Crankcase And How It Works
What is a Crankcase?
A crankcase is an integral component of internal combustion engines, providing housing and structural support for key engine parts like the crankshaft, connecting rods, and pistons. It also contains the engine’s lubricating oil, which is essential for reducing friction and dissipating heat generated during engine operation.
Construction and Parts of Crankcase
A crankcase serves as a protective enclosure for the reciprocating engine’s crankshaft and related components, often integrated within the engine block.
1. Upper Crankcase: The upper crankcase constitutes the upper section of the crankcase assembly. It houses the camshaft and valve mechanism, featuring bores for inlet and exhaust manifolds, where valves and valve sheets are positioned.
2. Camshaft: The camshaft connects to the crankshaft through belt or chain drives.
3. Lower Crankcase: The lower crankcase directly secures the engine block using bolts. It serves as the foundation for the engine’s crankshaft, providing support while being continuously lubricated and cooled by the circulating oil.
4. Crankshaft Mounting: Thrust bearings ensure the crankshaft remains securely in place, preventing movement. One end of the crankshaft carries the dead load, distributing oil as it rotates inside the crankcase.
5. Valve: It is positioned at the bottom part of the crankcase. The valve serves as an oil drain, facilitating the flow of oil when opened, allowing it to drain due to gravity.
Types Of Crankcases
Crankcases come in various types to accommodate the diverse needs of different engine designs. One common classification is based on the number of pieces comprising the case. Monoblock or single-piece crankcases are cast as one unit, providing structural integrity and simplicity.
The various types of crankcases are:
1. Dry Crankcase: A dry crankcase is a type of engine design where the crankshaft and connecting rods operate in an enclosed space that is entirely separate from the engine’s lubrication system. In this setup, oil is not present in the crankcase, and lubrication is achieved through oil pumps and channels that deliver oil directly to critical engine components. Dry crankcases are commonly found in many modern automotive engines, offering advantages in oil control and reduced internal friction.
2. Wet Crankcase: In contrast to a dry crankcase, a wet crankcase incorporates oil directly into the crankcase housing. The crankshaft, connecting rods, and other moving parts are partially submerged in oil, providing continuous lubrication and cooling. This design is often seen in two-stroke engines, small gasoline engines, and some older automotive engines. While it simplifies lubrication, it can lead to oil contamination and increased internal drag.
3. Semi-Wet Crankcase: A semi-wet crankcase strikes a balance between the dry and wet designs. In this configuration, the crankshaft and connecting rods partially dip into an oil reservoir, which ensures adequate lubrication without submerging the entire assembly. Semi-wet crankcases are seen in various engines, including some motorcycles and recreational vehicles, offering the benefits of both wet and dry designs.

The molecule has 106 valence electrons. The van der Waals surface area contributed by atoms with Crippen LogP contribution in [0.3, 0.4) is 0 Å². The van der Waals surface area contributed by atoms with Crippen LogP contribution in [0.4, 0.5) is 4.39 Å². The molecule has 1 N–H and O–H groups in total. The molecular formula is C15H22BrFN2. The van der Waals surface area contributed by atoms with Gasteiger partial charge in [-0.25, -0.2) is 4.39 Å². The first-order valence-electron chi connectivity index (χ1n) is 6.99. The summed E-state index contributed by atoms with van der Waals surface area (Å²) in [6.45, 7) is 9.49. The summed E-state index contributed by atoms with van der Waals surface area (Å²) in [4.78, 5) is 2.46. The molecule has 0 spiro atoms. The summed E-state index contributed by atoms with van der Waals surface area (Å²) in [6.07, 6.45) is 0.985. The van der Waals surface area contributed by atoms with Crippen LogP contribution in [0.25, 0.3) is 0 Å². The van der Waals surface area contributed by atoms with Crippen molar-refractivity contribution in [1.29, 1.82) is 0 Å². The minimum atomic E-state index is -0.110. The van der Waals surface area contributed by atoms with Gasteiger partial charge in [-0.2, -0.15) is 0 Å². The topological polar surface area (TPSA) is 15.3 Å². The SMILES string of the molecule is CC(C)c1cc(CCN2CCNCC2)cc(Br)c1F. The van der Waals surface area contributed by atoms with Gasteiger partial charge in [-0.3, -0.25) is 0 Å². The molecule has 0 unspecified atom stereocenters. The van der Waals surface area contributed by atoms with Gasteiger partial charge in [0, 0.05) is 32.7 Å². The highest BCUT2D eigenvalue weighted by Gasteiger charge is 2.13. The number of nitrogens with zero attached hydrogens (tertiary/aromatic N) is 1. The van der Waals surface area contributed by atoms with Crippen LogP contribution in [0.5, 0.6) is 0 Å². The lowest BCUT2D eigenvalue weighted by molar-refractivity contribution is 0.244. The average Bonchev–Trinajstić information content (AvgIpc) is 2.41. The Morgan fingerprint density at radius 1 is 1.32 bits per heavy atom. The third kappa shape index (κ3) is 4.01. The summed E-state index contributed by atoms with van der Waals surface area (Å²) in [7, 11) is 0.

4. Closed Crankcase: A closed crankcase refers to an engine design where the crankcase is sealed and isolated from the environment. This closed system prevents the release of engine emissions into the atmosphere, making it environmentally friendly. Closed crankcases are common in modern, emission-compliant automotive engines, helping reduce pollution and meet stringent environmental standards.
5. Open Crankcase: An open crankcase design allows the engine’s interior to be in direct contact with the surrounding atmosphere. While this setup simplifies engine construction and cooling, it can result in the release of unburned hydrocarbons and emissions into the air, making it less environmentally friendly. Open crankcases are typically found in older engines and some small equipment engines.
Advantages of Crankcase
The advantages include:
1. The crankcase serves as a protective enclosure, safeguarding the connecting rod and crankshaft from potential contamination and damage.
2. It effectively blocks the ingress of debris, preventing it from reaching the critical crankshaft and connecting rod components.
3. In intricate engine designs, the crankcase plays a vital role in facilitating the circulation of oil, ensuring proper lubrication.
4. It functions as a pressurisation chamber, aiding in the management of the fuel-air mixture within the engine.
5. This essential engine component establishes a sealed environment, effectively shielding the rotating elements from moisture and dirt infiltration.
Function of a Crankcase
1. The crankcase stands at the heart of the engine, providing shelter for the entire crank mechanism, including pistons, cylinders, and connecting rods. Additionally, it serves as the anchor point for various accessories, the transmission/gearbox, the engine control system, and the cylinder head, all connected to the crankcase.
2. A fundamental and consistent role of the crankcase is safeguarding the crankshaft and connecting rods, effectively shielding them from potentially damaging debris. In simpler two-stroke engines, the crankcase undertakes multiple functions, doubling as the pressurisation chamber for the fuel-air mixture.
3. In more intricate four-stroke engine designs, the crankcase is hermetically separated from the fuel-air mixture by the pistons. Instead, its primary function becomes the storage and circulation of oil, which is crucial for engine lubrication. Additionally, it plays a role in enhancing safety by preventing access to moving parts, albeit to a limited extent.
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